Masao Toshiko Iwawaki

Masao & Toshiko Mukai Iwawaki

Camp Name:
Gila River

Block Number:

Barracks Number:

Masao & Toshiko
Mukai Iwawaki

Tribute by Masako Iwawaki Koga Murakami

I wish to pay tribute to my parents, who endured so much, but never gave up. Everything I have today, I owe to them.

My parents were Kibei (born in America, educated in Japan), neither Issei nor Nisei, of two culturally diverse worlds, speaking both English and Japanese. My father, Masao Iwawaki, was born in Bakersfield, California, in 1910 and with his parents returned to Japan as a child. Upon finishing high school in Yamaguchi, he returned to California alone and supported himself by working in a fish market and attending high school here. Those years must have been extremely difficult, for he later talked about going hungry trying to survive on his own. Old photographs, however, show a dapper young man arms around friends, traveling to Yosemite, attending the Olympics in Southern California, enjoying the best of his youth. After receiving his high school diploma in Bakersfield, he moved to San Francisco and attended Heald’s Business College while living and working for a family in the city.

My mother, Toshiko Mukai, was born in Seattle, Washington, in 1914, the second of four daughters and was sent to Hiroshima as a child to be raised by her maternal grandparents while her parents remained in Bakersfield. As a teenager she was called back to California to help the family when her father became ill. Of the four daughters, she was the only one who survived to adulthood. Her life seemed to be one of constant service to others until she met and married my father and moved to San Francisco.

When Executive Order 9066 was declared, my parents were just beginning their lives as a young family with two daughters, ages 5 and 7. My father was working as a salesman for a Japanese import-export company and my mother, a homemaker, remembers the FBI coming into our home, searching for items that showed any sympathy to the Japanese government.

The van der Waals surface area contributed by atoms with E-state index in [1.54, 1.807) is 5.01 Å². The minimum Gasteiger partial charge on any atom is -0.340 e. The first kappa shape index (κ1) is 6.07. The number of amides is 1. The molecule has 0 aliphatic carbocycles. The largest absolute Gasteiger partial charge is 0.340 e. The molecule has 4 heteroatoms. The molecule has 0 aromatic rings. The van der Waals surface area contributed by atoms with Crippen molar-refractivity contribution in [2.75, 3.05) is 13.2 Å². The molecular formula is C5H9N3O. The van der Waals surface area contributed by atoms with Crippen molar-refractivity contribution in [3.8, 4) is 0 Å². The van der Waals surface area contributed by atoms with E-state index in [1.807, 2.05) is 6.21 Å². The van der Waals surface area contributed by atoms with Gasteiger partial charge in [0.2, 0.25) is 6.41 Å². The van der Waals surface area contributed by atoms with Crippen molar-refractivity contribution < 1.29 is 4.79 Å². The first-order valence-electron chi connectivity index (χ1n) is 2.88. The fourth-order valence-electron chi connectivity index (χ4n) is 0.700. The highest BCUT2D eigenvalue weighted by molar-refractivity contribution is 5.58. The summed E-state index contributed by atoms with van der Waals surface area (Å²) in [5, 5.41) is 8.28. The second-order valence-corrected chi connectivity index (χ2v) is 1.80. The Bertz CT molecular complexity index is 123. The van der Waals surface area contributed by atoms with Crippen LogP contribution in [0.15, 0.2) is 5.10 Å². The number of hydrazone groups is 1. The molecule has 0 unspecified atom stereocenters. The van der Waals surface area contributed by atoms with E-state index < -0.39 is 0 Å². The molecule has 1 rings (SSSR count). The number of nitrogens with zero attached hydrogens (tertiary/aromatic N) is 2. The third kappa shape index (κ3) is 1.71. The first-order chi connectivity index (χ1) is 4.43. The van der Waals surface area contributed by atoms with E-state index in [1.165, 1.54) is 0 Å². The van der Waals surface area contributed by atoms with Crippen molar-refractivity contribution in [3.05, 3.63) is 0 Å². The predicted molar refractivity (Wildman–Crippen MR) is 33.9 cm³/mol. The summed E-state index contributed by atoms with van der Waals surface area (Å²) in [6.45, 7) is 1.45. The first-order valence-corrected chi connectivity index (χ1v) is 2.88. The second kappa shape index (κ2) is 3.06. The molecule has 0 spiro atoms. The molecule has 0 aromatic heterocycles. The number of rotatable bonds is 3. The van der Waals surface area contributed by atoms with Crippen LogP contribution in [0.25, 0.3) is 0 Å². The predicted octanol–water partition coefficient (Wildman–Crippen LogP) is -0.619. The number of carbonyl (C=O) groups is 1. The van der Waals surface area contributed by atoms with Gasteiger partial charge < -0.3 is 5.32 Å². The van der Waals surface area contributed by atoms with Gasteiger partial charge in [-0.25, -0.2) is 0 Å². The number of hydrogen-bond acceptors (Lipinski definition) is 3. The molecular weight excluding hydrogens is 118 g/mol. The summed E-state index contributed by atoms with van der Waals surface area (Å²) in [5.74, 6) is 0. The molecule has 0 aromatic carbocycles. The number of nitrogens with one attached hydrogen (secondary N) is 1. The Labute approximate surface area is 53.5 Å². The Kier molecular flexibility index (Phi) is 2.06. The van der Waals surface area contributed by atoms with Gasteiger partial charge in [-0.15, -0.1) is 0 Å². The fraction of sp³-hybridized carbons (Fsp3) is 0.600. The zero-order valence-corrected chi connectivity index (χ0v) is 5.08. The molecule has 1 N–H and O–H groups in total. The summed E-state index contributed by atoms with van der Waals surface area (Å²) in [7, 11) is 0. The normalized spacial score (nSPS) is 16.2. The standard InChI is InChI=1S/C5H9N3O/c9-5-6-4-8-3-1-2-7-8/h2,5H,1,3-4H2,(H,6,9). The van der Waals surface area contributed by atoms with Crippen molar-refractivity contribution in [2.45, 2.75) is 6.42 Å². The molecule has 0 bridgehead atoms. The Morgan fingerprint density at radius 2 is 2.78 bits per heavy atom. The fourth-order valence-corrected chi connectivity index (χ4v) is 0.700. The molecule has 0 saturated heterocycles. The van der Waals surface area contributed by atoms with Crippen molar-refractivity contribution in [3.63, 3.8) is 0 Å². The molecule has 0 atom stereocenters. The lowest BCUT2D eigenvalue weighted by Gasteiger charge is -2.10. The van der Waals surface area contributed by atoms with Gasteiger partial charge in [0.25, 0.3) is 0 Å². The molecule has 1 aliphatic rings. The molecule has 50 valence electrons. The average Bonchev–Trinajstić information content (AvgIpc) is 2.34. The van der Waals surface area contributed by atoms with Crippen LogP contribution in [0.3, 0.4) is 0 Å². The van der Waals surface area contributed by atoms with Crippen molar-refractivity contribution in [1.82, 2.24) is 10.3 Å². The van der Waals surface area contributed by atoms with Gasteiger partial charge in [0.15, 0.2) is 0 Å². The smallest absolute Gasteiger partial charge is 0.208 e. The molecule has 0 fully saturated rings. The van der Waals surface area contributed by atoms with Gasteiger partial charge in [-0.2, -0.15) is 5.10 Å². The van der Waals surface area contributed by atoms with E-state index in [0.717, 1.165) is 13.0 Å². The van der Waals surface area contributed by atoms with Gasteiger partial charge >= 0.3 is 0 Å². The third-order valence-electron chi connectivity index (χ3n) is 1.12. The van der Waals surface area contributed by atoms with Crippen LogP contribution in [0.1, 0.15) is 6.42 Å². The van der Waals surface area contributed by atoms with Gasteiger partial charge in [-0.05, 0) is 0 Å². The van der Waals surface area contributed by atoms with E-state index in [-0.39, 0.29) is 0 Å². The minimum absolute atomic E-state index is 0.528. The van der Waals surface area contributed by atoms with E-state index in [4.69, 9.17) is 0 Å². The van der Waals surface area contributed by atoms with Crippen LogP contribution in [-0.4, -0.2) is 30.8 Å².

My father believed the area in Central California was where Japanese would be exempt from being sent to concentration camps, so we moved to Fowler, California to live with relatives. However, the order came for all Japanese to move to the camps, and we were sent to Camp 1 in Gila River, Arizona.

When all of the internees were required to sign the loyalty questions 27 and 28, my parents responded “No-No” and the family was relocated to Tule Lake, California, a segregation center. I always thought my father answered “No-No” because he felt he should return to Japan as he was the eldest son. However, a few years before he passed away he told me he answered “No” to the loyalty questions because he was angry at the United States government for sending U.S. citizens to the concentration camps.

During those years in Tule Lake, my father worked in the co-op earning $16 a month. My mother helped in the mess hall, and my sister and I attended Japanese school in the morning and American school in the afternoon.

After over three years behind barbed wire, our family left Tule Lake on December 26, l945 and returned to San Francisco, where we lived at the Hunter’s Point housing project for a brief transition period. Eventually we moved into a one-room apartment in Japantown. Our “kitchen” was a two-burner hot plate in what must have once been a closet and the communal bathroom was down the hall. Because of such horrible living conditions, our parents quickly managed to buy our own house near Japantown.

My mother, an expert seamstress, worked at Koret of California for 31 years—first in the factory and then as a sample maker for designers in the main office. She was the first Japanese American hired after WWII. My father worked first for the Naval Shipyard in Hunter’s Point and then for Koret as an accountant and personal bookkeeper for Mr. & Mrs. Joseph & Stephanie Koret.

Their retirement years were spent in the Berkeley Hills where they lived for 36 years. They spent those years doing what they liked best—fishing throughout California…surf fishing at various ocean beaches for bass and perch, going out on a party boat for striped bass and salmon, trout fly fishing in the mountains, taking grandchildren to the trout pond at Tilden Park, and when traveling distances became difficult, trout fishing at San Pablo Dam. My father’s other passion after retirement was learning about and investing in the stock market. He would spend most of his mornings at the brokerage and, when his health began to fail, continued watching the stock market quotations on cable TV from his bed. My mother continued sewing for her children and grandchildren and made beautiful quilts.

They both worked hard all their lives, meeting their responsibilities, providing a home for the family, sending both of their children to the University of California, Berkeley.

Despite some very difficult years and having to begin their lives all over again at the end of World War II, they had a happy, long, and productive life. They had 5 grand children and 3 great grand children.

My father died in 2002 at the age of 92 and my mother in 2011 at the age of 97. They set a great example for our family to follow and with this tribute, I hope they will never be forgotten.